Laskarzew Jewish Cemetery
While the first mentions of a Jewish presence in Łaskarzew date to the mid-18th century, owing to bans on Jewish settlement, Jews only began to settle in Łaskarzew one hundred years later. In 1921, 1,251 Jews lived in Łaskarzew, most of whom were murdered in 1942 by the Germans in Treblinka.
The cemetery is located about 900 m from the town centre, near the contemporary Solidarności Street and Biskupa Łazarza Street. It was likely established around 1863 when Jews from Łaskarzew applied for independence from the Synagogue District in Garwolin, though the exact date is unknown.
During World War II, the Germans carried out executions at the cemetery. In the fall of 1943, the gendarmes from Sobolewo shot about 45 people in the cemetery who were caught in the surrounding forests. The devastation of the cemetery likely began during the war. All the tombstones were removed, and the wall was torn down. In the period of the Polish People’s Republic, a transformer station was established in the cemetery.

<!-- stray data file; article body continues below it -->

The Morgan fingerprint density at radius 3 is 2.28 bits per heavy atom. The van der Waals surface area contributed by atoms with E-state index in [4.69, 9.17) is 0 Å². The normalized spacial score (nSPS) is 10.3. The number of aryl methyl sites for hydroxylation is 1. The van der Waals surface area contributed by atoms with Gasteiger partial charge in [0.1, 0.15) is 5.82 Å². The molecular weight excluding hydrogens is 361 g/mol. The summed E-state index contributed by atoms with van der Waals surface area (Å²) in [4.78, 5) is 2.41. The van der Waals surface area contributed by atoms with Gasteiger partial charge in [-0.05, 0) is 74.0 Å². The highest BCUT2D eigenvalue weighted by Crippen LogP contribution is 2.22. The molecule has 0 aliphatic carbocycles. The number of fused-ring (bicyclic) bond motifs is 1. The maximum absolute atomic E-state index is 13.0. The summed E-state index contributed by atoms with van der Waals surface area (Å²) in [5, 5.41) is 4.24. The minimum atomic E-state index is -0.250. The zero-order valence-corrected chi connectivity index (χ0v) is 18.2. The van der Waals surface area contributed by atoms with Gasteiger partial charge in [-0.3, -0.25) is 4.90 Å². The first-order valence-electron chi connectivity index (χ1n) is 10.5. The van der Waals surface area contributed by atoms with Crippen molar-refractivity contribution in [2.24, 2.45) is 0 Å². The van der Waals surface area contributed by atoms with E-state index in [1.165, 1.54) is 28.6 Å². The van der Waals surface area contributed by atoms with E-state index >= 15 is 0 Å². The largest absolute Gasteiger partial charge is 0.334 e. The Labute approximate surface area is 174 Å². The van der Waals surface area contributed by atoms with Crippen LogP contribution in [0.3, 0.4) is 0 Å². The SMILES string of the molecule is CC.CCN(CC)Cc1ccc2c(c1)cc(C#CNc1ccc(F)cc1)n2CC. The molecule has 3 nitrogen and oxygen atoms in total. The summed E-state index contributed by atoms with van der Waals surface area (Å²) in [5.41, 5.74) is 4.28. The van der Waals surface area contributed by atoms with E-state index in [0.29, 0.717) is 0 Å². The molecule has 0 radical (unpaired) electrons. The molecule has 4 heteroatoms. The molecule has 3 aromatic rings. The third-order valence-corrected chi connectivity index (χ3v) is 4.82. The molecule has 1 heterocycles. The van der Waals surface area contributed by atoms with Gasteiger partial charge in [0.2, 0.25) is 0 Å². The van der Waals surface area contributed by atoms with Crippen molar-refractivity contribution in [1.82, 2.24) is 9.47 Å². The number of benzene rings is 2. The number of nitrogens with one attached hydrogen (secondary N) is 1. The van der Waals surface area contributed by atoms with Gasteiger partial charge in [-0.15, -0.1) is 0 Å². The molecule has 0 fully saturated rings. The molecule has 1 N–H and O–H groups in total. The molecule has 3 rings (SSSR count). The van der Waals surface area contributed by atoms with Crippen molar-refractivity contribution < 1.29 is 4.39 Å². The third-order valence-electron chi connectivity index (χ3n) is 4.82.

In the 1980’s, at the initiative of Zygmunt Warszawer, a monument commemorating Holocaust victims was erected at the cemetery. In 1987-1988, with the support of the National Council of the town and the Łaskarzewo Commune, a part of the cemetery was fenced with a low wall and was cleaned. Several tombstones were brought from Sobienie-Jeziora and placed in the cemetery. A ceremony for the completion of the work took place on November 14, 1988. The cemetery has since suffered further degradation. The area is littered and overgrown with wild vegetation. One of the plaques from the monument for the commemoration of Holocaust victims was torn off. The iron entrance gateway is gone, and the metal Stars of David were torn out of the fence in several places. The information board at the entrance is scratched up.
There is no data on the ownership status. The list of preserved tombstones is available at https://cemetery.jewish.org.pl/list/c_12